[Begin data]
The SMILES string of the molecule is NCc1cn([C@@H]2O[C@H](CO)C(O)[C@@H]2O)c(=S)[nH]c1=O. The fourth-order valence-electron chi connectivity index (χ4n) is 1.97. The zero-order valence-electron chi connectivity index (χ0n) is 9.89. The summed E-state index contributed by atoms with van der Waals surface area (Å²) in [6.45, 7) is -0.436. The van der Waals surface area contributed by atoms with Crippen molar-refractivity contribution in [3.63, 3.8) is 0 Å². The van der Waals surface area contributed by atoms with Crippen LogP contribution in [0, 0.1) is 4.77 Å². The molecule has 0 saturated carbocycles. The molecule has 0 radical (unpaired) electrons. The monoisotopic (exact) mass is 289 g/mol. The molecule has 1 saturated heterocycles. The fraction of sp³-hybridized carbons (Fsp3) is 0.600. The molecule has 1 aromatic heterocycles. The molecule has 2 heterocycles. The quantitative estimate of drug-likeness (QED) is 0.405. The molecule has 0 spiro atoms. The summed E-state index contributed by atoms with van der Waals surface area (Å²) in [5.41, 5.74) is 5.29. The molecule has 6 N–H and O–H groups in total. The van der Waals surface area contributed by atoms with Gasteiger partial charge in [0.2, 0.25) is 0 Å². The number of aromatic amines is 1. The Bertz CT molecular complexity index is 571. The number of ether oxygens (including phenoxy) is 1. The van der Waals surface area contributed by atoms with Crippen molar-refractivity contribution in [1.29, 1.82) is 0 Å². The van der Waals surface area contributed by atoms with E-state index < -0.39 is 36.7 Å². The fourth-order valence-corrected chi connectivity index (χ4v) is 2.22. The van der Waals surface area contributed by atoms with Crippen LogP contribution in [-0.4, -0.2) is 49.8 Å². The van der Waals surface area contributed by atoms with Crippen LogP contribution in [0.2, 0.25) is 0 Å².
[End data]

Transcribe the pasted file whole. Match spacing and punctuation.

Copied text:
The SMILES string of the molecule is NCc1cn([C@@H]2O[C@H](CO)C(O)[C@@H]2O)c(=S)[nH]c1=O. The fourth-order valence-electron chi connectivity index (χ4n) is 1.97. The zero-order valence-electron chi connectivity index (χ0n) is 9.89. The summed E-state index contributed by atoms with van der Waals surface area (Å²) in [6.45, 7) is -0.436. The van der Waals surface area contributed by atoms with Crippen molar-refractivity contribution in [3.63, 3.8) is 0 Å². The van der Waals surface area contributed by atoms with Crippen LogP contribution in [0, 0.1) is 4.77 Å². The molecule has 0 saturated carbocycles. The molecule has 0 radical (unpaired) electrons. The monoisotopic (exact) mass is 289 g/mol. The molecule has 1 saturated heterocycles. The fraction of sp³-hybridized carbons (Fsp3) is 0.600. The molecule has 1 aromatic heterocycles. The molecule has 2 heterocycles. The quantitative estimate of drug-likeness (QED) is 0.405. The molecule has 0 spiro atoms. The summed E-state index contributed by atoms with van der Waals surface area (Å²) in [5.41, 5.74) is 5.29. The molecule has 6 N–H and O–H groups in total. The van der Waals surface area contributed by atoms with Gasteiger partial charge in [0.2, 0.25) is 0 Å². The number of aromatic amines is 1. The Bertz CT molecular complexity index is 571. The number of ether oxygens (including phenoxy) is 1. The van der Waals surface area contributed by atoms with Crippen molar-refractivity contribution in [1.29, 1.82) is 0 Å². The van der Waals surface area contributed by atoms with E-state index < -0.39 is 36.7 Å². The fourth-order valence-corrected chi connectivity index (χ4v) is 2.22. The van der Waals surface area contributed by atoms with Crippen LogP contribution in [-0.4, -0.2) is 49.8 Å². The van der Waals surface area contributed by atoms with Crippen LogP contribution in [0.2, 0.25) is 0 Å².